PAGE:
Creating and updating your resume on a regular basis is important whether you’re an active job seeker or currently employed. This way, you’ll always have an up-to-date list of your relevant experiences and you’ll be ready to take advantage of career opportunities as they arise.

This begs the question, “is experience outside of the work environment – such as volunteer experience – even worth putting on your resume?”

The short answer: absolutely. Not only will showcasing volunteer experience help you stand out as a unique job candidate, but it’ll also give the hiring manager a better idea of what really matters to you. Below are some tips to help put your best volunteer foot forward:

When is Volunteer Experience Most Impactful?

There are certain types of situations where including volunteer experience is more relevant than others. While every hour of your volunteer time counts, you also want to be strategic about the space you’re taking up. Here are some situations where it’s appropriate to add more volunteer experience:

  1. When don’t necessarily have much on-the-job experience, but need to highlight proficiencies. For example, as a recent graduate or candidate transitioning into a new field.
  2. If you need to explain a time gap on your resume (due to unemployment or other working pause in working), but also want to demonstrate a commitment to professional development
  3. You’re applying for a job where you want to highlight specific examples of skill sets that are most directly connected to volunteer experience, such as event planning, time management, organizational skills or project management.

What to Include

It’s hard to know exactly which details to include about your volunteer experience, but a great place to start is with the job description itself. The most impactful type of experience for employers is most often skills-based. If you were involved in an opportunity where you learned a key skill that will relate directly back to your work, expand on these points because they will show the hiring manager that you care about professional development, as well as impacting your community.  

If you feel other opportunities are important to include but don’t necessarily tie back to any skills, you can certainly include those as line items as well by just listing the organization, your role and the years you were involved.

In general, there are a few tips to keep in mind when it comes to exactly what to include:

  • Try to stick to experience that relates directly to the job or industry
  • Choose your most recent positions and/or experiences
  • If possible, quantify your experience
    • Ex: I managed a 14 person team to help raise awareness around ‘XXX’ cause

Where Does this Type of Experience Go?

There are a few different ways to determine where your volunteer work will be on your resume, but the placement will depend on your current situation and the job you’re applying for.  

If you are a recent college graduate, you can put your examples in the “Volunteer and Leadership Experience” section which usually follows “Professional Experience” section. This placement will draw attention to the skills developed during volunteer efforts, boosting a resume that might be lacking in professional experience.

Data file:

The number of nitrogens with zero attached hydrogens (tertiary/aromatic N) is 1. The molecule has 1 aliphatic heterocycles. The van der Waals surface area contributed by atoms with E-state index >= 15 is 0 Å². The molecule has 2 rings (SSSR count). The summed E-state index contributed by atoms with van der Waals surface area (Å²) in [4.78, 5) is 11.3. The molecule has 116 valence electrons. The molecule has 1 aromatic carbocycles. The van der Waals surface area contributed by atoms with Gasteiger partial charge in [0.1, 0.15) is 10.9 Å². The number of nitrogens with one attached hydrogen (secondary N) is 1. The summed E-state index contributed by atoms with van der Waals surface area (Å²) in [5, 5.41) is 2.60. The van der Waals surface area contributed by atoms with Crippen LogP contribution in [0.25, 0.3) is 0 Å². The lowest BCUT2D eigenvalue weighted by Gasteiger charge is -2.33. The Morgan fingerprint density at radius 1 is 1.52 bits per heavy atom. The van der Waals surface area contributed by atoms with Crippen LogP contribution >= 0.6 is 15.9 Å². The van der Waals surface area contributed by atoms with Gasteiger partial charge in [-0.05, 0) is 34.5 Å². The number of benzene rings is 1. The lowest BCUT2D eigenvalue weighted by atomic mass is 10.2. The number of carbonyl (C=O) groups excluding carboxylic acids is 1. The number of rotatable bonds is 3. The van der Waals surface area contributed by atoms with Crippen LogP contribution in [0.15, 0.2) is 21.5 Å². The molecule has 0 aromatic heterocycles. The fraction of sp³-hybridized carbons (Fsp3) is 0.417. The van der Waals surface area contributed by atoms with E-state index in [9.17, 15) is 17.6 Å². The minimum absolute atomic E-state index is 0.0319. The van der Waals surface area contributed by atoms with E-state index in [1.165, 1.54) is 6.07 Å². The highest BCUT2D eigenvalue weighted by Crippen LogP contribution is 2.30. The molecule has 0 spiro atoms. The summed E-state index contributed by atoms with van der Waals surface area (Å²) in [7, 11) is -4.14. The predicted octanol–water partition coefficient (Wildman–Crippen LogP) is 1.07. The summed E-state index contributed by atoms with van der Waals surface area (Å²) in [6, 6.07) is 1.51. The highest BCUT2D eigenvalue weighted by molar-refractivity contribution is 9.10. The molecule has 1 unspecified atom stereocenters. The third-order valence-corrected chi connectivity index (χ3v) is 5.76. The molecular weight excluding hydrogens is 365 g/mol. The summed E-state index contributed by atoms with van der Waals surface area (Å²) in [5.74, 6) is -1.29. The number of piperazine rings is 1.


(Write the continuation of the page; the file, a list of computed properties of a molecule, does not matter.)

If you are currently employed or you’re trying to fill a gap of unemployment, you have a few options for placement. First, some actually prefer to put their volunteer experience in the “Professional Experience” section, especially when the individual picked up skills that are directly applicable to the job at hand. A second option for those who want to highlight the fact that they were involved with certain organizations, but don’t want to dive too deep on repsonbilbites, is the choice to craft a separate “Volunteer Experience” section that can at the bottom, just before or after the “Education” section.

Why is it Important?

Finally, the question everyone has been asking, “why should I include my volunteer experience?” Luckily, there are tons of reasons why it’s a great idea to touch on your involvement in the community.

First and foremost, this shows hiring managers that you’re involved with an organization outside of work. Not only does that scream, “this person cares!” but it can also lead the hiring manager to think about the skills you pick up from being a volunteer, such as teamwork, organization, project management and more.

Not to mention, by highlighting your volunteer involvement, you earn the opportunity to showcase your personal achievements through volunteer experiences and choose concrete evidence of how you made a difference in your community and to your professional development.

Finally, volunteerism can be a way to stand out among job applicants. Not only does it show that you care, it could also open up doors to connecting volunteerism and career in ways you never imagined.

Volunteerism is almost always a resume-enhancer, so don’t be afraid to use some extra room to highlight your experience. If you have any other tips on how to include your volunteer experience on your resume, join the conversation in the comments section below!